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resa1983
Premium
join:2008-03-10
North York, ON
kudos:10
reply to Content

Re: New Canadian Bittorrent lawsuit: Who shared "Recoil&quo

Distributel is now FIGHTING the court order to disclose their customer information!

»www.michaelgeist.ca/content/view/6781/125/

Entire previous docket:
»cas-ncr-nter03.cas-satj.gc.ca/In···-2062-12

Next hearing is Monday morning in Montreal, at 9:30am.
--
Battle.net Tech Support MVP



TwiztedZero
Nine Zero Burp Nine Six
Premium
join:2011-03-31
Toronto, ON
kudos:5

1 edit

WOW! More ammo for us potentially... and I guess we'll be hearing more cases anytime soon regarding other TPIA's... oh boy here we go people...

For those of you who attend those hearings: plz DO TWEET and find a hashtag so we can follow along! TYVM!



Content

@videotron.ca
reply to resa1983

Wow!
Thanks for posting that.

+1 to Distributel for growing a pair and stepping up to the plate. My view of them has just changed.


MrMazda86

join:2013-01-29
Kitchener, ON
reply to resa1983

Ya just gotta love extortion at its finest. What I wonder here is if in either case, it will finally be determined that you may be able to identify the subscriber of the service, but this doesn't necessarily identify the device that the materials were transferred to, nor does it identify the actual end-user who initiated the requests to commit these acts by downloading the content.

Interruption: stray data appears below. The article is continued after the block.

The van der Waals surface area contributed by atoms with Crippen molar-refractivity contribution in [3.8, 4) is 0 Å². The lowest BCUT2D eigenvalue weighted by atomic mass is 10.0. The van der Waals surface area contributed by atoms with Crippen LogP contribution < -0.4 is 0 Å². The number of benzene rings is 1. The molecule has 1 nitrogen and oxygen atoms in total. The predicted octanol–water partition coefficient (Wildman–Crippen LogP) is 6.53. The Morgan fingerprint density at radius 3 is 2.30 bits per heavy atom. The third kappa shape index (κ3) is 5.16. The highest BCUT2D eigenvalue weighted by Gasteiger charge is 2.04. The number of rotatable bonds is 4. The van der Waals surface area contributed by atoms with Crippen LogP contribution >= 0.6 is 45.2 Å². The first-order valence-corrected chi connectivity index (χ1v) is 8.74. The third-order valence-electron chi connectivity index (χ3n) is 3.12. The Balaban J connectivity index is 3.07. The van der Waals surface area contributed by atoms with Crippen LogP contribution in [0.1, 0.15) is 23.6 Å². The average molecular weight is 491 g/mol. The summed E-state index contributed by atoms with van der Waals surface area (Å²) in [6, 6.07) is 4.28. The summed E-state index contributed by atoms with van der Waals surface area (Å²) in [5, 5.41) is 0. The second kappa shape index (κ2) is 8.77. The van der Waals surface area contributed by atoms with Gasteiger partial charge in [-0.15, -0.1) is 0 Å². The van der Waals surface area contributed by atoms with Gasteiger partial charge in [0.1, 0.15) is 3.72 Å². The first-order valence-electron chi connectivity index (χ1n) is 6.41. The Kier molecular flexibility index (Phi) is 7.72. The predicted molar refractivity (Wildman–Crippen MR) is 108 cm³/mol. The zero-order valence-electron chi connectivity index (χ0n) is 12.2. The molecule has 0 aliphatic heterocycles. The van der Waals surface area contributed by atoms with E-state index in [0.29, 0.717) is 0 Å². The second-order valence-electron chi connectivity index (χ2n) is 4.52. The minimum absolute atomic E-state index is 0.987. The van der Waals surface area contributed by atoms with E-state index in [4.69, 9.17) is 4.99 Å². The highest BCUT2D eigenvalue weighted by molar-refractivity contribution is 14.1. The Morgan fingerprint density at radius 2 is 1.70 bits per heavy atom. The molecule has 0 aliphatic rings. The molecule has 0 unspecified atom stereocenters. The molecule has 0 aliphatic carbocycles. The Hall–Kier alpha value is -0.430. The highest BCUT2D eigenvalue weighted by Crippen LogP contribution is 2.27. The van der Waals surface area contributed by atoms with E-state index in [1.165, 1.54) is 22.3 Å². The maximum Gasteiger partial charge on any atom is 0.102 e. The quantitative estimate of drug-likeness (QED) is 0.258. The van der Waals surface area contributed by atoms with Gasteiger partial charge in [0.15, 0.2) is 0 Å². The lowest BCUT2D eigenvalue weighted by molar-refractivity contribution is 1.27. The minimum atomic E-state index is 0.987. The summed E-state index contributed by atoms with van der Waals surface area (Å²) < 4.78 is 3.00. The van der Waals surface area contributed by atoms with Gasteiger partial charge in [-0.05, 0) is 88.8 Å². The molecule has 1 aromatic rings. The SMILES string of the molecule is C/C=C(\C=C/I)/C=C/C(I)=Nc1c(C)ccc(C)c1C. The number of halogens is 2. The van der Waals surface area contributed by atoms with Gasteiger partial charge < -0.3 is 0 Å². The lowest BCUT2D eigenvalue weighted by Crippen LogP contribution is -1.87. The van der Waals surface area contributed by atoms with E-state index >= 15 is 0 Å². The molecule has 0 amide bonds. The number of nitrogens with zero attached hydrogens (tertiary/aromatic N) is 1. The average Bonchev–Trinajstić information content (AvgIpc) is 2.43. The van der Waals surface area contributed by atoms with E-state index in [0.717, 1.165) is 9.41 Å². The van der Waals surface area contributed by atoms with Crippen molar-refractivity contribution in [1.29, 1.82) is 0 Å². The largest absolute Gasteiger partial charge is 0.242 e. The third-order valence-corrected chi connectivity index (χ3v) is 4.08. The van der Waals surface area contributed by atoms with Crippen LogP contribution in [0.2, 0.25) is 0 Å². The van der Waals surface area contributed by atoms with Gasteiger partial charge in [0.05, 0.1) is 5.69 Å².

In my case for example in St. George, I am in a rather large house with a wireless network setup that covers all 9,000 sq. ft. of space within the house. While the internet bill is in my name, and the IP address is assigned to me, this IP address actually points to a D-Link DIR-615 wireless router and not an actual computer. As there are 3 people here who make use of my connection (myself included), it would be reasonable to argue in such a case that I do not actually have any knowledge of such transfers, especially considering that there are two other people who make use of the connection.

This is why I say that there should be a road-block put in place here. Far too often (such as the case before the superior court of R. vs. Pottelburg on an unrelated matter), the question of the identity of the end-user comes into question. I had to face this challenge myself in this case and only won because I was able to get a screen capture of the end-user's live webcam feed to be able to both identify the physical user of the computer in question, and identify the IP address in that case. Had I not been able to capture a screen shot to validate the identity of the end user, all of the conversation history in that case would have been ruled to be inadmissible because I would not have been able to satisfy the identity of the end-user.

I think here the key is likely going to boil down to this very point because it's already come up in a number of other cases. The reality is that far too often this is the subsequent end result of such investigations.


resa1983
Premium
join:2008-03-10
North York, ON
kudos:10

CIPPIC has been sent a ton of US court decisions where Judges have made decisions that an IP address only brings you to the subscriber, and not the actual infringer. I also sent them the latest big decision by a Judge:

»fightcopyrighttrolls.com/2013/02···eration/

»www.techdirt.com/articles/201302···ns.shtml